Donald Morrison: Oh, brave new Bitcoin world | Local News

My wife and I talked it over, and when I die, she’s going to have me turned into a nonfungible token.

Not entirely sure what that is, but do I know that an NFT, as it is called, was sold at a Christie’s auction in March for $69 million.

OK, I looked it up: A nonfungible token is an asset recorded on a cryptocurrency blockchain. Got that?

Pretty much anything can be turned into an NFT, from sneakers (Nike’s CryptoKicks) to music albums (“When You See Yourself” by Kings of Leon) to corpses. It’s easy. Just upload a digital file of your asset to an NFT website, and Bob’s your undertaker.

The $69 million digital file sold at Christie’s was a work created by an artist who goes by the name Beeble. As with all NFTs, the blockchain wrinkle guarantees that the item will remain irresistibly unique and nonfungible, i.e., not transferrable except under certain conditions. So, when my body is NFT-mated, my wife will be a rich woman.

Our NFT madness is evidence that this whole cryptocurrency thing is getting out of hand. You’ve heard of Bitcoin, the first and, by far, biggest of the breed. It is a kind of digital wampum you can send to somebody electronically, without the need of intermediaries, like banks. Transactions are verified through encrypted computer code and recorded, anonymously, in a public distributed ledger called a blockchain.

That latter feature, which provides an open, decentralized record of every exchange, is being adopted by such industries as banking and supply-chain management. But, its biggest use so far is keeping track of Bitcoin and its many imitators.

As of now, almost $700 billion worth of Bitcoin is in circulation. In fact, the currency doesn’t circulate much, except for speculation. But, enough people believe in Bitcoin to give it apparent value.

Belief, in fact, is the bedrock of a modern currency, which — like the U.S. dollar — has no intrinsic worth. In other words, it’s not backed by something real, such as gold or silver, but by the credibility of the issuing authority.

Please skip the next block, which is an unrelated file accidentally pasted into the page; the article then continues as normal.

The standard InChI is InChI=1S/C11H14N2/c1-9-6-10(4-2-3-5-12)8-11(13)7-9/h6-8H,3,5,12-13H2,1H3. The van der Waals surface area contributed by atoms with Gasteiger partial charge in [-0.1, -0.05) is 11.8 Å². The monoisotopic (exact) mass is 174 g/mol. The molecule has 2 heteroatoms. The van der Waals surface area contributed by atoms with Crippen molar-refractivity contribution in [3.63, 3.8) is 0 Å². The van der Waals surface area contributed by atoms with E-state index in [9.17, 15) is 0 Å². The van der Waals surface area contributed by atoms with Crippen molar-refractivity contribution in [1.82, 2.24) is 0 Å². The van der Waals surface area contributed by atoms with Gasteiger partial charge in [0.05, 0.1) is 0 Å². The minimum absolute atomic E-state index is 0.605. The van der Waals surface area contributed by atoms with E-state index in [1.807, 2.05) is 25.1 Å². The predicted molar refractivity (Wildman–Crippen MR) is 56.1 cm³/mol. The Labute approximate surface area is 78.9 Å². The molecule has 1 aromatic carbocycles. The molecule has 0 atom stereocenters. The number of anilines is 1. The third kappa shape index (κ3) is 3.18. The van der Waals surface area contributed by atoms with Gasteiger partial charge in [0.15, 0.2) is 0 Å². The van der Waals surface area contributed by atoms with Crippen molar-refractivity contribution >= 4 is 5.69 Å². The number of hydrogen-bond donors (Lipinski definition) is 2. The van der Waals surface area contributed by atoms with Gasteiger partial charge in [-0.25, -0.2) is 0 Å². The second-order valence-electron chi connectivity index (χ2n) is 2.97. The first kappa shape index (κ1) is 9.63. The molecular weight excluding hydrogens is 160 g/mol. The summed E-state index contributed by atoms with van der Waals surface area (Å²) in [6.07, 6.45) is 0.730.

That’s one reason Bitcoin was created. In 2009, an unknown person or group using the name Satoshi Nakamoto conjured up a digital currency that couldn’t be controlled by governments. In fact, it isn’t really controlled by anybody, except a bunch of computer algorithms and volunteer geeks.

Partly because it lacks a central bank, Bitcoin wobbles wildly against the dollar. It started life worth a few cents, hit an all-time high of $64,000 in April and has since fallen by nearly half. Digital currencies are risky, but people have made fortunes buying low and selling high.

Or just holding on. Because the supply is limited by its algorithms, Bitcoin has a scarcity value vaguely similar to that of gold. Thus, many holders see it more as long-term investment than an unstable currency.

Bitcoin fans value its rebellious, libertarian origins. Also its almost perfect anonymity, which renders it suitable for money laundering, tax evasion, thwarting international sanctions (Iran and Russia) and, of course, making ransom payments — as in the recent hacking attacks on Colonial Pipeline and the meatpacker JBS.

Governments dislike digital currency. It cannot easily be regulated, it plays havoc with monetary policy and it’s a criminal’s dream come true.

Another problem: Creating — or “mining” — new Bitcoin, which, in theory, anyone can do, requires enormous amounts of computing power, and thus, electricity. The process currently consumes more terawatts than Norway does. The environmental cost is staggering.

Lately, though, some countries are warming to the crypto idea. El Salvador just became the first country where Bitcoin will be legal tender. China is developing a digital renminbi. Our own Federal Reserve is looking into a possible crypto dollar.

The expectation is that digital currencies will eventually be convenient for ordinary purchases, once the proper machinery is in place. Sure enough, a whole industry has sprung up to provide the necessary retail platforms and digital wallets.

Meanwhile, one thing you can buy with digital currency, legally and relatively easily, is a nonfungible token. (Google can tell you how.)

When I described my nonfungible estate plan to my wife, her eyes lit up. I explained that my posthumous NFT value should endure, given the undeniable scarcity of me. So, I can leave this Earth without having to worry about her financial well-being.

In fact, she’s standing over me right now — presumably to show her gratitude and to make sure I get every word of this paean to humankind’s bright new crypto-future just right.

Or perhaps something else. I see she’s holding a knife.